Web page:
Poll - is your jack stand flat? - LotusTalk - The Lotus Cars Community
View Poll Results: Which best describes your experience with jack stands?
I have not put my lotus on stands 8 19.05%
I have put it on flat-topped stands only 22 52.38%
I have put it on conventional concave-topped stands and caused severe damage 1 2.38%
I have put it on conventional concave-topped stands and caused minor/trivial damage 1 2.38%
I have put it on conventional concave-topped stands without causing any damage at all 10 23.81%
Voters: 42. You may not vote on this poll

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post #1 of 32 (permalink) Old 04-21-2019, 08:33 AM Thread Starter
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Poll - is your jack stand flat?

I'm getting mixed signals about whether it's necessary to use flat-topped stands with our car, and whether the traditional concave-topped stands (with tops that look like little lego-man hands) will damage the car. Given that I just spent good money on a brand new set of nice stands, directly before buying my elise, I'm not too excited about purchasing yet another set of brand new flat tops just to support the elise. I'd love to use the stands I have if possible.

I hope this poll will give me/us good data to put the question to rest.

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post #2 of 32 (permalink) Old 04-21-2019, 08:40 AM
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I have my dads old concave style tops but use hockey pucks on them to make them flat.


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post #3 of 32 (permalink) Old 04-21-2019, 08:50 AM
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The original question should be modified to state the location. Any jackstand will work for the rear jacking location (D) when you are supporting the subframe. Locations A, B, or C need to be supported by a flat jackstand or else the aluminum underside WILL be damaged. I cannot answer the poll because my answer would be "I have put it on flat-topped stands only for point B and caused no damage and used conventional concave-topped stands at location D without causing any damage at all." These cars are fragile when it comes to jacking and extra care is required. Good article Locating The Correct Lift Points on a Lotus Elise Another is Lotus Elise Jack Stand Guide (The ?Step? Method) ? Driftopia.com Note in both articles they are using rubber topped flat lift pads.
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post #4 of 32 (permalink) Old 04-21-2019, 08:51 AM
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Quote:
Originally Posted by Brandonm84 View Post
I have my dads old concave style tops but use hockey pucks on them to make them flat.


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Same here, donít see that as an option to the poll.
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post #5 of 32 (permalink) Old 04-21-2019, 10:05 AM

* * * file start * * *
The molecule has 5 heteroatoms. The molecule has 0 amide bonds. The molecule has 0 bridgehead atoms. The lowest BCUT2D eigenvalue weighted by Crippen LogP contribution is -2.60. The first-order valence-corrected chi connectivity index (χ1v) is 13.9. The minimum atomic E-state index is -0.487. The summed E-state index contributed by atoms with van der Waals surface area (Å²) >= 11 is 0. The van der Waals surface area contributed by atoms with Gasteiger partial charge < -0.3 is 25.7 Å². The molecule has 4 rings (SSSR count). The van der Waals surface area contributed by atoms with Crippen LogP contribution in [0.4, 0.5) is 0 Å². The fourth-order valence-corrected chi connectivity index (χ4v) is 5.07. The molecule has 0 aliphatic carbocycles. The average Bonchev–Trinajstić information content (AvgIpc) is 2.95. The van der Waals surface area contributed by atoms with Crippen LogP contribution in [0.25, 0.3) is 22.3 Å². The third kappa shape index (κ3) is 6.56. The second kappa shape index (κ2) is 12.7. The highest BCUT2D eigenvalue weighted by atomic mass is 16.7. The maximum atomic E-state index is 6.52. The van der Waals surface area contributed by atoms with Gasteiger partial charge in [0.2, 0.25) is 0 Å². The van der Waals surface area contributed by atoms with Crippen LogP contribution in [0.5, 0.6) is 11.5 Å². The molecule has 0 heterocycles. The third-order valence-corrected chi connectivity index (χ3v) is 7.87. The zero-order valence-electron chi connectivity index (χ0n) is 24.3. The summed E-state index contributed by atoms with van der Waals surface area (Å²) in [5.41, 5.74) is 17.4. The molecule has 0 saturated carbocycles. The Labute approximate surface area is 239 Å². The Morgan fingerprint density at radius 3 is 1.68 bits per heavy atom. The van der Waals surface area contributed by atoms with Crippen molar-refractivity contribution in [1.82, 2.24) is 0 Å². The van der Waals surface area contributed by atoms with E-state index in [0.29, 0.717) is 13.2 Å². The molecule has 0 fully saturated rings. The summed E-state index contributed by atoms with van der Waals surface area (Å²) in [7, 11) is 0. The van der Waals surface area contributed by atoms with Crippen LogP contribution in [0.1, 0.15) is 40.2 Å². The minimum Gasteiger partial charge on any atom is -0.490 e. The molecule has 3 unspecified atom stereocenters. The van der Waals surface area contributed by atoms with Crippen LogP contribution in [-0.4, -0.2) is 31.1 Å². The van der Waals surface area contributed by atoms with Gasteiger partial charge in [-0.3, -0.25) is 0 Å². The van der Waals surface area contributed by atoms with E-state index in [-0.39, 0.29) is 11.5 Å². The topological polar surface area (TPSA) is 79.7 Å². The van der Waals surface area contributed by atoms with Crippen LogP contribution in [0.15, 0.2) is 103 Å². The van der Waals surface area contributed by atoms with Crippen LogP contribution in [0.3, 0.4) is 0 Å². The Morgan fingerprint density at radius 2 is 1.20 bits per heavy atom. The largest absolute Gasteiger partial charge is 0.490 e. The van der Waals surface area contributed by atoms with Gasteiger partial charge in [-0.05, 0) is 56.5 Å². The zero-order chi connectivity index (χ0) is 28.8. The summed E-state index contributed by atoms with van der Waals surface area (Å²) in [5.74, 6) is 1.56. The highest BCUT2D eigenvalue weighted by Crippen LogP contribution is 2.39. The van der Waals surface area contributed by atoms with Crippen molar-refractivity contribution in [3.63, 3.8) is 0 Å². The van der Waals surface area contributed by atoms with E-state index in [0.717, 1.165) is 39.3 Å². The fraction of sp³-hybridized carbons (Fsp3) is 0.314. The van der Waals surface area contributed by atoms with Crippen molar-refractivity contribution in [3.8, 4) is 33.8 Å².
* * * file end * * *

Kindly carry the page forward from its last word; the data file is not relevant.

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Voted, but I've done both flat & concave *with* wood or polyurethane pads or hockey pucks.

I think once I did use my nice AC Hydraulic concave stands with no other support, but it was on the steel sub-frame, so "D" jack points. That's just about the only place I think it could make sense.
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post #6 of 32 (permalink) Old 04-21-2019, 10:30 AM
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I've only ever used flat top stands on the front. In the rear, I use a JCR lifting bar if I'm not removing the diffuser and support it with regular jack stands. If I am removing the diffuser, I lift from the center of the rear chassis bar and support it with regular jack stands at either side. So 2 flat top stands and 2 regular stands work for me.
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post #7 of 32 (permalink) Old 04-22-2019, 07:53 AM
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I have lots of little offcut blocks of 2x4, 2x6, and 4x4 lumber in the garage. Lengths vary, but they're generally in the 3" - 6" range. They go between the car and the jack pad or jack stand any time I jack anything up. One nice consequence of using a block of wood as a jack pad is that a pinch weld jack point will press into the wood (as does the jack stand cradle) and more positively lock the car to the stand. I've had cases where, after setting a lifting block on the jack pad to raise the car up higher than one jacking cycle can, the car has actually lifted the jack stand off the ground as I raised it further. The wood going 'crunch' when it's supporting an irregular surface also acts as a load spreader.

On an extruded pan Lotus, a flat chunk of wood on top of the jack pad or jack stand cradle is all you need. If it's flat on the car side, it'll stay that way, has a good coefficient of friction with the car, and is somewhat elastic. It will deform to fit the cradle on the top of the jack stand.